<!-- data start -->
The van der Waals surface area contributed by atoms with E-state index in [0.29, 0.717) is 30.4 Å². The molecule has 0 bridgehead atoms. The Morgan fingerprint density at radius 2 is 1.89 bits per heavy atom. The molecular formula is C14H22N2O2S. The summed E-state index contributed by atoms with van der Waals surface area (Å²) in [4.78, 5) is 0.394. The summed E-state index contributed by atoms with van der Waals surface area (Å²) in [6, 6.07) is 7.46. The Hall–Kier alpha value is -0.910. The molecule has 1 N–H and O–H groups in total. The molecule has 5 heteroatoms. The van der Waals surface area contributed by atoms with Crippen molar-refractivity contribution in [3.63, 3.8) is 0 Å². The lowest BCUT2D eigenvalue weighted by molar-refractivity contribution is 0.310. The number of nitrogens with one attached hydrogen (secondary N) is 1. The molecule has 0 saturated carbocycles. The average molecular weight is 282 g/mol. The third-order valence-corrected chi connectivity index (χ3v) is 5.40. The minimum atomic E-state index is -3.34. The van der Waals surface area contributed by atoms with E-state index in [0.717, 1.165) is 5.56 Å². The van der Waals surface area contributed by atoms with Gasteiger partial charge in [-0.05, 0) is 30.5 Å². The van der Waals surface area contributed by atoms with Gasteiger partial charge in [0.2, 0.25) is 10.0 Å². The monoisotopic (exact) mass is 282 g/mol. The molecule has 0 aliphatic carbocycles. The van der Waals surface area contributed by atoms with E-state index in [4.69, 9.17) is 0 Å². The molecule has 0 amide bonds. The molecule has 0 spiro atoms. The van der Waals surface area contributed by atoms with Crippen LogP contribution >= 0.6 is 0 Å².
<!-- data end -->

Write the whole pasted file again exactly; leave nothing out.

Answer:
The van der Waals surface area contributed by atoms with E-state index in [0.29, 0.717) is 30.4 Å². The molecule has 0 bridgehead atoms. The Morgan fingerprint density at radius 2 is 1.89 bits per heavy atom. The molecular formula is C14H22N2O2S. The summed E-state index contributed by atoms with van der Waals surface area (Å²) in [4.78, 5) is 0.394. The summed E-state index contributed by atoms with van der Waals surface area (Å²) in [6, 6.07) is 7.46. The Hall–Kier alpha value is -0.910. The molecule has 1 N–H and O–H groups in total. The molecule has 5 heteroatoms. The van der Waals surface area contributed by atoms with Crippen molar-refractivity contribution in [3.63, 3.8) is 0 Å². The lowest BCUT2D eigenvalue weighted by molar-refractivity contribution is 0.310. The number of nitrogens with one attached hydrogen (secondary N) is 1. The molecule has 0 saturated carbocycles. The average molecular weight is 282 g/mol. The third-order valence-corrected chi connectivity index (χ3v) is 5.40. The minimum atomic E-state index is -3.34. The van der Waals surface area contributed by atoms with E-state index in [0.717, 1.165) is 5.56 Å². The van der Waals surface area contributed by atoms with Gasteiger partial charge in [-0.05, 0) is 30.5 Å². The van der Waals surface area contributed by atoms with Gasteiger partial charge in [0.2, 0.25) is 10.0 Å². The monoisotopic (exact) mass is 282 g/mol. The molecule has 0 aliphatic carbocycles. The van der Waals surface area contributed by atoms with E-state index in [4.69, 9.17) is 0 Å². The molecule has 0 amide bonds. The molecule has 0 spiro atoms. The van der Waals surface area contributed by atoms with Crippen LogP contribution >= 0.6 is 0 Å².